After presidential candidate Harry Truman, a Southern Democrat from Missouri, announced he would run on a pro-civil rights platform, a group of Southern Democrats staged a walk-out at the party’s national convention in 1948. Nicknamed the Dixiecrats, they proceeded to run their own candidate for president. Strom Thurmond, while still a Democrat and governor of South Carolina, ran on a segregationist States' Rights ticket in 1948 and received more than 1 million votes.
Following Truman’s election, most of the Dixiecrats returned to the Democratic Party. But the divide that culminated at the 1948 Democratic Convention had caused a rift in the demographics of the party. African Americans who had shown loyalty to the Republican Party since the Civil War had slowly begun switching their allegiance to the Democratic Party beginning with the Great Depression. This large-scale abandonment by Black Americans would continue for the next two decades and culminate with the rise of the Civil Rights movement.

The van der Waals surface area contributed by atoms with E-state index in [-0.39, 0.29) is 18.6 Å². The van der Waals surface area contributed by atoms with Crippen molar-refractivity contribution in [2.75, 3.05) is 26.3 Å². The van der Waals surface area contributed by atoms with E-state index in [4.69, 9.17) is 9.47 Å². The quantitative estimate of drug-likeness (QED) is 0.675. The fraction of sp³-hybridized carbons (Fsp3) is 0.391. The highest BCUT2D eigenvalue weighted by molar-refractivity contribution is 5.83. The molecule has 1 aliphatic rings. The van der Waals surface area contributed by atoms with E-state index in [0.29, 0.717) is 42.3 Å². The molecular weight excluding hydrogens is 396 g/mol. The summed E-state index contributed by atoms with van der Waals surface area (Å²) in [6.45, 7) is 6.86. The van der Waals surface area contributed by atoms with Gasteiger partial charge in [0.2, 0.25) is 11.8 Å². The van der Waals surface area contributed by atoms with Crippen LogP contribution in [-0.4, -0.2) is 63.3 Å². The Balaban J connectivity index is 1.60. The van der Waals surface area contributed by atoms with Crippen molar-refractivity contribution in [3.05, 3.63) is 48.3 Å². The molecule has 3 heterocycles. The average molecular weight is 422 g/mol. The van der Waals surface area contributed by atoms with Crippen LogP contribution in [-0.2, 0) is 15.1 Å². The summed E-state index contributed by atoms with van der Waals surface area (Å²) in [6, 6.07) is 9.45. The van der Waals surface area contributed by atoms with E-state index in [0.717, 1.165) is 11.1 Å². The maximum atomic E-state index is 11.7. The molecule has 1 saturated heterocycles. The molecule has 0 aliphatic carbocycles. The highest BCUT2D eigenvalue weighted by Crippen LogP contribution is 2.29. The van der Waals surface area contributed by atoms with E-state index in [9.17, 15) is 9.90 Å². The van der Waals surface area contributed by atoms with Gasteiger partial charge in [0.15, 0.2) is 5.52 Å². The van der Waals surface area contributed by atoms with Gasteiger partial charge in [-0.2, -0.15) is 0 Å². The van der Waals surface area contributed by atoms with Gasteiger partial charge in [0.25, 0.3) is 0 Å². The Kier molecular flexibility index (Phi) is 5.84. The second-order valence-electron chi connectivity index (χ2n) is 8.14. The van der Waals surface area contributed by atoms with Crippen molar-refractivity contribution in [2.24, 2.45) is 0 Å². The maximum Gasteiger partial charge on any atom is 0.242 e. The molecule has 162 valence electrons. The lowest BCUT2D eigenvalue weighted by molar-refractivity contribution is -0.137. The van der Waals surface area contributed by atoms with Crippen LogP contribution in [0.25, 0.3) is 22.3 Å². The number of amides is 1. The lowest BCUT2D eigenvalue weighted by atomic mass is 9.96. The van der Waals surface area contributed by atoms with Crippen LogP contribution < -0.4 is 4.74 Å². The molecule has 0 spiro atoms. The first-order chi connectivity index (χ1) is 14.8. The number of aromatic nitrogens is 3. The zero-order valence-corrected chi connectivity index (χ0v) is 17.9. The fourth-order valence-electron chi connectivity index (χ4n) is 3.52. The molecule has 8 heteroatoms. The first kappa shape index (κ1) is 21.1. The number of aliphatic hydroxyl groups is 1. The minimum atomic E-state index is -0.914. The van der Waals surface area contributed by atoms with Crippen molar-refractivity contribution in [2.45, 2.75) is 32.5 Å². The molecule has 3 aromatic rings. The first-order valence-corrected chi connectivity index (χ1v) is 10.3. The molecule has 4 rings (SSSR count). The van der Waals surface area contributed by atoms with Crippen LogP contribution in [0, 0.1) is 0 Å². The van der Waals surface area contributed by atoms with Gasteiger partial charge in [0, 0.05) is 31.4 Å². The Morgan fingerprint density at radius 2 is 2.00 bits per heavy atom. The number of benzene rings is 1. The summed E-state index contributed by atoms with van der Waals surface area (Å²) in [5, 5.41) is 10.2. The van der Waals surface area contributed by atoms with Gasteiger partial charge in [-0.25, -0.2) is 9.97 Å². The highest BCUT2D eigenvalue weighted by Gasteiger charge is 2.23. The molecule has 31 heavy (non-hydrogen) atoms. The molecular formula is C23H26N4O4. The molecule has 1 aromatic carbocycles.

Demographic Shifts Realign the Parties
A seismic shift had begun in the Northeast part of the nation following the elections of FDR and Truman and the dawn of the Civil Rights movement. The Northeastern states became more liberal and began voting overwhelmingly to elect Democrats. At the same time, the South began to see a shift toward support of the Republican Party as liberal and moderate members were pushed out through the 1970s.
With the election of Ronald Reagan in 1980, the conservative ideology of the Republican Party was cemented. At the same time, Southern opposition to big government, labor unions, civil rights, and “culture war” issues such as abortion and LBGTQ rights grew. As a result, the Southern United States became staunchly Republican, according to History.com.
Throughout its 243 year history, the United States has undergone many social and cultural changes as it has grown and evolved. Like the country itself, the political parties have undergone evolutions to the point that their ideologies have morphed into the liberal and conservative bastions they are today. If history is any indication, the parties will continue to change and progress, along with American society itself.
This content is accurate and true to the best of the author’s knowledge and is not meant to substitute for formal and individualized advice from a qualified professional.